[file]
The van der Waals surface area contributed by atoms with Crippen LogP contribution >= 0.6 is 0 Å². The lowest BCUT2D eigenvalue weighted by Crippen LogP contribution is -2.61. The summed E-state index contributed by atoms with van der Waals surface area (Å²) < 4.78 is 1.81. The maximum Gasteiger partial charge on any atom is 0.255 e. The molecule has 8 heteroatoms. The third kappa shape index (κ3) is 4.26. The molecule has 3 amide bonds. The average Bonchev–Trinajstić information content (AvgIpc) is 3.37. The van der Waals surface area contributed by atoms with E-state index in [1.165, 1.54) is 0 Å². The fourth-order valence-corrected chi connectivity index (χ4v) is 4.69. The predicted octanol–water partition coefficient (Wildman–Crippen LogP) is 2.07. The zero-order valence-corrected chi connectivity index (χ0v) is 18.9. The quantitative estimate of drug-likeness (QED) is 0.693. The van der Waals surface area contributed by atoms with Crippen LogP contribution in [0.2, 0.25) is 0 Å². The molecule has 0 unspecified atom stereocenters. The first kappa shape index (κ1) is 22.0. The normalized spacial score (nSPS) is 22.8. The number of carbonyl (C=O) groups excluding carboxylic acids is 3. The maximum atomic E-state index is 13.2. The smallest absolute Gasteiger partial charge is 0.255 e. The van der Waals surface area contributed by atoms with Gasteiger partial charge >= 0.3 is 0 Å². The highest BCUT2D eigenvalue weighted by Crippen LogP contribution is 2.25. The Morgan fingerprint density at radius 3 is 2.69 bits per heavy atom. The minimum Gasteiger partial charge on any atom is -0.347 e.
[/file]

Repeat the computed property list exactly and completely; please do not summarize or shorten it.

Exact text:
The van der Waals surface area contributed by atoms with Crippen LogP contribution >= 0.6 is 0 Å². The lowest BCUT2D eigenvalue weighted by Crippen LogP contribution is -2.61. The summed E-state index contributed by atoms with van der Waals surface area (Å²) < 4.78 is 1.81. The maximum Gasteiger partial charge on any atom is 0.255 e. The molecule has 8 heteroatoms. The third kappa shape index (κ3) is 4.26. The molecule has 3 amide bonds. The average Bonchev–Trinajstić information content (AvgIpc) is 3.37. The van der Waals surface area contributed by atoms with E-state index in [1.165, 1.54) is 0 Å². The fourth-order valence-corrected chi connectivity index (χ4v) is 4.69. The predicted octanol–water partition coefficient (Wildman–Crippen LogP) is 2.07. The zero-order valence-corrected chi connectivity index (χ0v) is 18.9. The quantitative estimate of drug-likeness (QED) is 0.693. The van der Waals surface area contributed by atoms with Crippen LogP contribution in [0.2, 0.25) is 0 Å². The molecule has 0 unspecified atom stereocenters. The first kappa shape index (κ1) is 22.0. The normalized spacial score (nSPS) is 22.8. The number of carbonyl (C=O) groups excluding carboxylic acids is 3. The maximum atomic E-state index is 13.2. The smallest absolute Gasteiger partial charge is 0.255 e. The van der Waals surface area contributed by atoms with Gasteiger partial charge >= 0.3 is 0 Å². The highest BCUT2D eigenvalue weighted by Crippen LogP contribution is 2.25. The Morgan fingerprint density at radius 3 is 2.69 bits per heavy atom. The minimum Gasteiger partial charge on any atom is -0.347 e.